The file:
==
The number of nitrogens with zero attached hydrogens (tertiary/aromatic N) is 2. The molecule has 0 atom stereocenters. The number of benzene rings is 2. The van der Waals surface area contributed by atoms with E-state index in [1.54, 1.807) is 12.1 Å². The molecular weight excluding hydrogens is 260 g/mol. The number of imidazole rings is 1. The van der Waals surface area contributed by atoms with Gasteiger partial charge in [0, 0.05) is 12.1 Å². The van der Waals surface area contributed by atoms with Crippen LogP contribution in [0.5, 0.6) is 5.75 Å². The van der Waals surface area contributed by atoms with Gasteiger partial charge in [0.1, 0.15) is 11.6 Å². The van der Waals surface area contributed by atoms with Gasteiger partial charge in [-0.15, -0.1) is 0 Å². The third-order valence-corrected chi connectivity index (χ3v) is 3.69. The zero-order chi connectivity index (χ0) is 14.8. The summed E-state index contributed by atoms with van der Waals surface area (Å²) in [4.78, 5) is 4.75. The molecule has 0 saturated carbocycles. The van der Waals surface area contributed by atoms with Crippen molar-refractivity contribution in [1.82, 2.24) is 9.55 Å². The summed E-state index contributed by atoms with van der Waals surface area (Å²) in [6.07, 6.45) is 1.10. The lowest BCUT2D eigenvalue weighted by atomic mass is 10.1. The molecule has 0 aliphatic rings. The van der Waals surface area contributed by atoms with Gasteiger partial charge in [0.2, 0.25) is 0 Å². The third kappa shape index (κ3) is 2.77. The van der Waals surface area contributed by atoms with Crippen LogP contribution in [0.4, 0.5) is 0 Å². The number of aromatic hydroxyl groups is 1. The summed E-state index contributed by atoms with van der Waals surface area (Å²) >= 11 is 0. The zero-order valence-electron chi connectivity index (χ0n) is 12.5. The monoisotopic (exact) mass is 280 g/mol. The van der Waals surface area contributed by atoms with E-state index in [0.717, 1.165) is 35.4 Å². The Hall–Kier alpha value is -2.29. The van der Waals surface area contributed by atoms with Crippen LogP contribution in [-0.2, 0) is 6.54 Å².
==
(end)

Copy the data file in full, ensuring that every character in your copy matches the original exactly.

The number of nitrogens with zero attached hydrogens (tertiary/aromatic N) is 2. The molecule has 0 atom stereocenters. The number of benzene rings is 2. The van der Waals surface area contributed by atoms with E-state index in [1.54, 1.807) is 12.1 Å². The molecular weight excluding hydrogens is 260 g/mol. The number of imidazole rings is 1. The van der Waals surface area contributed by atoms with Gasteiger partial charge in [0, 0.05) is 12.1 Å². The van der Waals surface area contributed by atoms with Crippen LogP contribution in [0.5, 0.6) is 5.75 Å². The van der Waals surface area contributed by atoms with Gasteiger partial charge in [0.1, 0.15) is 11.6 Å². The van der Waals surface area contributed by atoms with Gasteiger partial charge in [-0.15, -0.1) is 0 Å². The third-order valence-corrected chi connectivity index (χ3v) is 3.69. The zero-order chi connectivity index (χ0) is 14.8. The summed E-state index contributed by atoms with van der Waals surface area (Å²) in [4.78, 5) is 4.75. The molecule has 0 saturated carbocycles. The van der Waals surface area contributed by atoms with Crippen molar-refractivity contribution in [1.82, 2.24) is 9.55 Å². The summed E-state index contributed by atoms with van der Waals surface area (Å²) in [6.07, 6.45) is 1.10. The lowest BCUT2D eigenvalue weighted by atomic mass is 10.1. The molecule has 0 aliphatic rings. The van der Waals surface area contributed by atoms with Gasteiger partial charge in [0.2, 0.25) is 0 Å². The third kappa shape index (κ3) is 2.77. The van der Waals surface area contributed by atoms with Crippen LogP contribution in [0.4, 0.5) is 0 Å². The number of aromatic hydroxyl groups is 1. The summed E-state index contributed by atoms with van der Waals surface area (Å²) >= 11 is 0. The zero-order valence-electron chi connectivity index (χ0n) is 12.5. The monoisotopic (exact) mass is 280 g/mol. The van der Waals surface area contributed by atoms with E-state index in [0.717, 1.165) is 35.4 Å². The Hall–Kier alpha value is -2.29. The van der Waals surface area contributed by atoms with Crippen LogP contribution in [-0.2, 0) is 6.54 Å².